It is a pleasure to serve under your chairmanship, Mr Bailey.
The main thing that I want to make clear is the Opposition’s support for the Bill, for which we have waited a long time. We also support the intention behind the amendment of my hon. Friend the Member for Redcar, who has done so much to bring the Bill forward. We believe strongly that increasing the maximum penalty for the worst offences is important in order to send a clear message that society simply will not tolerate the gratuitous cruelty to defenceless animals that she described so vividly on Second Reading—to be honest, it nearly brought us to tears in the Chamber.
We know that perpetrators of such abuse are five times more likely to have a violent crime record and are more likely to engage in domestic violence against women and children. We need penalties to create a very effective deterrent, right at the beginning, when people do these appalling crimes. We do not necessarily expect many more people to be locked up for longer, but the sentence has a deterrent purpose. If people think they will get a maximum of only six months—or only 22 weeks, as has happened in the past—they are less likely to take their crime seriously as a criminal offence.
We need to ensure that the Bill gets a speedy Royal Assent. The Animal Welfare Act was brought in to level the playing field for animal cruelty penalties. That includes domestic pets, farmed animals and other wild animals, so that they all have the same sentence. Unfortunately, it has been only a six-month maximum, which has not acted as a deterrent as it was designed to do. Northern Ireland led the way in 2016 with a maximum five-year sentence for the worst cases. That also applies to causing unnecessary suffering to any animal. The equivalent under the England Wales and Animal Welfare Act is limited to protected animals, commonly defined as domesticated, under the control of man, or not living in a wild state.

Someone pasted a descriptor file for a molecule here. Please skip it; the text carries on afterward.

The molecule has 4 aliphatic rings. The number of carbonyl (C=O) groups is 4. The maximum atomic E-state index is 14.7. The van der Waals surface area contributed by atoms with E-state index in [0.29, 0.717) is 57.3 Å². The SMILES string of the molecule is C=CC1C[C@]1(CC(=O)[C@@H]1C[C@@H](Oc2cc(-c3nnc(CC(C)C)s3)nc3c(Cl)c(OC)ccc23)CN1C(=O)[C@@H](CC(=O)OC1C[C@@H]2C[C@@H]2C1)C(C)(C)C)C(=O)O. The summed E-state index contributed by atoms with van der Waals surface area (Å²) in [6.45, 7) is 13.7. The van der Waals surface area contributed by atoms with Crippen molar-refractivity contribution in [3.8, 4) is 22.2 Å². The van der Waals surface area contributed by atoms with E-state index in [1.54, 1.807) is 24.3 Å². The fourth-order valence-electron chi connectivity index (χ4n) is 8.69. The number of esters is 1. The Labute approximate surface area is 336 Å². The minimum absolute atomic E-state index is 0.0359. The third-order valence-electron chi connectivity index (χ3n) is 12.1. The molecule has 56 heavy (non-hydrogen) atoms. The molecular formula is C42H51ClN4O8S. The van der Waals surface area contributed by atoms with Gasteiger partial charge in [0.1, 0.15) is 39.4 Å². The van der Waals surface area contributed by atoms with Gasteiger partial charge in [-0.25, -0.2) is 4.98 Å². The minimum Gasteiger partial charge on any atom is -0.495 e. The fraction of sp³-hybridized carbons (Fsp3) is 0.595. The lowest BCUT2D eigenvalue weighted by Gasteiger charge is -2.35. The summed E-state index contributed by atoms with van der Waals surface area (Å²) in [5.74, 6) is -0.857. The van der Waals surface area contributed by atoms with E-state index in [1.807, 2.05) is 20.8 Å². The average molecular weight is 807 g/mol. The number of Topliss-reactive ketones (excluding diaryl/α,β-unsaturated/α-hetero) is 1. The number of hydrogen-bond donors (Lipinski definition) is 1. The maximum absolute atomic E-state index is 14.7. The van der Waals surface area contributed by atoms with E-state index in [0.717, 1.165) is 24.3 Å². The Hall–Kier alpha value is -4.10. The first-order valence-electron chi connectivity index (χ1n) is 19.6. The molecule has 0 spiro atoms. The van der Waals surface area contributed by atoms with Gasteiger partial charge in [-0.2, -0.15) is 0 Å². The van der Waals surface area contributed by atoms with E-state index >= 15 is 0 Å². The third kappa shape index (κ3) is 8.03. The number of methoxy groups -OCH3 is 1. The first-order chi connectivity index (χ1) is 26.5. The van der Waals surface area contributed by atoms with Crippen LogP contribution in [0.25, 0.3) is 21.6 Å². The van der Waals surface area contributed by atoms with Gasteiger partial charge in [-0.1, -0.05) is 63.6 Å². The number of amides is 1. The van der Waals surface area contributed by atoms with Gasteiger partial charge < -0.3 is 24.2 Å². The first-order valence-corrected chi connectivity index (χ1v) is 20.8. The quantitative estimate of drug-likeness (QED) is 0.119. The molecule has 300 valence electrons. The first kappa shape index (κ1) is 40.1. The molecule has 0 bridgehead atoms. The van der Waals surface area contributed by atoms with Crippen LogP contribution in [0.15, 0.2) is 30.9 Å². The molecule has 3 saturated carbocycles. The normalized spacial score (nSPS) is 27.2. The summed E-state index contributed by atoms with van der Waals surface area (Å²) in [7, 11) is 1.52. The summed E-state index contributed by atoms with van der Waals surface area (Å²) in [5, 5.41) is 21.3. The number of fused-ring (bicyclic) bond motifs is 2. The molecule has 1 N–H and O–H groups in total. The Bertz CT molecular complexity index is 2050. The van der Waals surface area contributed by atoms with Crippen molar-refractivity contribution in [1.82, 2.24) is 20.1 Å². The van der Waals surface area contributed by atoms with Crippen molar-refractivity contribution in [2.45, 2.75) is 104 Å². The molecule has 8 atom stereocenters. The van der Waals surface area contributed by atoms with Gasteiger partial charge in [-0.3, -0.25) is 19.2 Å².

One of our concerns, which I have spoken to the Minister about, is that we will be left with a two-tier penalty regime. Why was it decided that the Bill should not follow the Northern Ireland approach for England and Wales? We know that other issues have been raised, but the main point is for the Bill to reduce animal offences and make sure that the people who commit the most heinous crimes—particularly those described by my hon. Friend the Member for Redcar—are punished.
The Battersea Dogs and Cats Home has published a great book on sentencing—it is worth reading. It shows that the case of Baby, to which my hon. Friend the Member for Redcar referred, is one of the most distressing documented cases. It is made even more distressing because the offender took pleasure in filming it, and not just filming it, but sharing it with his friends and enjoying watching the cruelty over and over again.
It is absolutely right that tougher sentences reflect our abhorrence, and we put different sentencing guidelines around things that are absolutely disgusting. I cannot imagine why anybody would want to watch something like that but, to the best of our ability, those who do watch need to be stopped. As the hon. Member for Cheltenham said, guidelines would normally be set by the independent Sentencing Council. It is very helpful that the guidelines for animal cruelty offences cover the use of technology to publicise or promote cruelty as an aggravating factor, and that filming an offence is specified for other offences. I hope that that means that it will be a simple matter for the Sentencing Council to take this into account when updating the animal cruelty guidelines after Royal Assent. It would be helpful if, on behalf of the Committee, we could place on record our clear view that filming should count as an aggravating factor.